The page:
Romania’s ‘Hungarian problem’; Czechia’s new government: Elsewhere in emerging Europe

Our weekly digest of articles about emerging Europe published elsewhere this week, all of which caught our eye and all of which are well worth your time. Listing them here, however, does not necessarily mean that we agree with every word, nor do they necessarily reflect Emerging Europe’s editorial policy.

Romania’s ‘Hungarian problem’: A minority caught between integration and self-segregation

Romania is home to a large Hungarian population and the country’s legal system provides a number of rights in relation to the use of the Hungarian language in public life. Yet the way these rights have been implemented is frequently problematic and can foster a form of self-segregation among members of the Hungarian minority.

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New Czech government awaits presidential nod

After making a miraculous recovery and now back in Prague Castle, President Zeman looks set to try to exploit the deep divisions that exist between the broad coalition.

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The tragic death that hindered Georgia’s Covid-19 vaccination campaign

Megi Bakradze’s death and the investigation that followed has been headline news in Georgia for months, widely discussed in public and on social media. With the country recently facing a surge in Covid-19 cases, reverberations from Bakradze’s death are still being felt, with talk of “that girl that died” fueling the fears of a population already hesitant about vaccination.

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All options fraught with risk as Biden confronts Putin over Ukraine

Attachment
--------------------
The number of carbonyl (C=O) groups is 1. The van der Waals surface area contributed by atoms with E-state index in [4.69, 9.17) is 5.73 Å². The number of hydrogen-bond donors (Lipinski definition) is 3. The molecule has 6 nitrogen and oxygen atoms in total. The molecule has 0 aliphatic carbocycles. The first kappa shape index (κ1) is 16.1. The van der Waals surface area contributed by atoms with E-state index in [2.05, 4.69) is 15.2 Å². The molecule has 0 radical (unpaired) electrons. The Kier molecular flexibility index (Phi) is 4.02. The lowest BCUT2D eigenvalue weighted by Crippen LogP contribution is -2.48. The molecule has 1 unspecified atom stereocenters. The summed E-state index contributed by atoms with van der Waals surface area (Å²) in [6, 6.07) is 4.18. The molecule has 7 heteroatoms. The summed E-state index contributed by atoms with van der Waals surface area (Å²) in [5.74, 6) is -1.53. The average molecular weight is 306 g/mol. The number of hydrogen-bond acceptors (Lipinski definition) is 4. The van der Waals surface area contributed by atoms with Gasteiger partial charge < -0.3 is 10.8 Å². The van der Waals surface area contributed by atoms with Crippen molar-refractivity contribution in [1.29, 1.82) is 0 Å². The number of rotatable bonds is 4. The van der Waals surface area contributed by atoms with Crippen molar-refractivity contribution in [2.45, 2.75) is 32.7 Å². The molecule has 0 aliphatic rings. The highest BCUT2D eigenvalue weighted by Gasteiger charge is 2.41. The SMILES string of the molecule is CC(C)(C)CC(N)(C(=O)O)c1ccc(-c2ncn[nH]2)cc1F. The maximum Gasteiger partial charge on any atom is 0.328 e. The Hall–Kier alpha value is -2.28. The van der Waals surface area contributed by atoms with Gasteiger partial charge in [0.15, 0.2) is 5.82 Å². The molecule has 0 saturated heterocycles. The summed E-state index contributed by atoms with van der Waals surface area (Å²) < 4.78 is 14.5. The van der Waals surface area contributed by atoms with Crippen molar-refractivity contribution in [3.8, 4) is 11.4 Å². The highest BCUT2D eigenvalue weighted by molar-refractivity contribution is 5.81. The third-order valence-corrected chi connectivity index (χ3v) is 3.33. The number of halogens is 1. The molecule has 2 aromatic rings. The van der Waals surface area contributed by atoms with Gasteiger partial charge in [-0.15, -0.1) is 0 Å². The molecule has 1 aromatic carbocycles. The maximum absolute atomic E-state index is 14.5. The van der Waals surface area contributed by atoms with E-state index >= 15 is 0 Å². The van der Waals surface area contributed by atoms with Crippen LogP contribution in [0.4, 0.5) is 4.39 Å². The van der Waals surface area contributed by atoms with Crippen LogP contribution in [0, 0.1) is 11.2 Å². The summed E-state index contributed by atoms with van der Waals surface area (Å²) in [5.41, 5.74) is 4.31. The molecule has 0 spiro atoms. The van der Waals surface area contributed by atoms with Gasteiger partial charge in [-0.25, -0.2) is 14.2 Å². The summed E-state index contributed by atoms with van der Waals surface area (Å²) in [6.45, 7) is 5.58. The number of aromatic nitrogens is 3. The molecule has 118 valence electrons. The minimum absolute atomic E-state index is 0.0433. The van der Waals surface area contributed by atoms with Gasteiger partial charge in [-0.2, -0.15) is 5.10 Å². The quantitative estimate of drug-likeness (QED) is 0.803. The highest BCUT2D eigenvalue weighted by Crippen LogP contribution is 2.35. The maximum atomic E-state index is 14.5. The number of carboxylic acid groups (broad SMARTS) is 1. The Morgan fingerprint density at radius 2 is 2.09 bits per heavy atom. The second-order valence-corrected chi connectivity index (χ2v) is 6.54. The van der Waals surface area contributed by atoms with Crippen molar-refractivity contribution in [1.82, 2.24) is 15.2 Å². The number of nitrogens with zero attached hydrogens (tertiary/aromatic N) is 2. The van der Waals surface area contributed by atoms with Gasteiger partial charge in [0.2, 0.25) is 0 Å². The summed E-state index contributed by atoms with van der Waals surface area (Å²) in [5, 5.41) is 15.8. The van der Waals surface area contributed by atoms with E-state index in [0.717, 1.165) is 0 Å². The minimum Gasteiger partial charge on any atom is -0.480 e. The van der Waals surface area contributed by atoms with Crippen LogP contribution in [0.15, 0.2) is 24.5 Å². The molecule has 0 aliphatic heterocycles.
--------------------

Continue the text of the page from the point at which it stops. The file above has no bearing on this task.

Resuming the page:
Joe Biden is preparing for a virtual summit with Vladimir Putin with the aim of fending off the threat of another Russian invasion of Ukraine.

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The Baltic Way

The Baltic states have proved resilient and plucky in the face of many storms. Most of their fellow post-Soviet republics have not been so lucky, seeing despots take control, civil liberties become corrupted, and economies falter.

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Kyrgyzstan: Last tango in Naryn

Ahead of elections this weekend, one candidate’s signature campaign gimmick was to hold a contest for his daughter’s hand.

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With stray dog shelter, Kosovo duo bridge ethnic divide

United in their love for canines, an unlikely Albanian and Serb duo have teamed up in Kosovo to run a shelter for abandoned dogs, in a rare example of cooperation in a country still deeply divided along ethnic lines more than two decades after a devastating war.

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Azerbaijan’s internally displaced long to return to regained land

Many who fled Nagorno-Karabakh in the 1990s hope to live in their old homes after last year’s war, but progress is slow.

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Lithuania welcomes Belarusians as it rebuffs Middle Easterners

People fleeing repression in Belarus are processed quickly and given visas. Middle Eastern migrants passing through Belarus to the EU face a harsher fate.

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The modern photographer travelling back to 1950s Moldova

By day, Victor Organ worked at Moldova’s National Archive Agency in Chișinău, where he looked after historical photography collections and curated online exhibitions. In his spare time, he was a photographer — rolling back the clock to the 1950s by photographing locals in retro clothes for vintage-style portraits.

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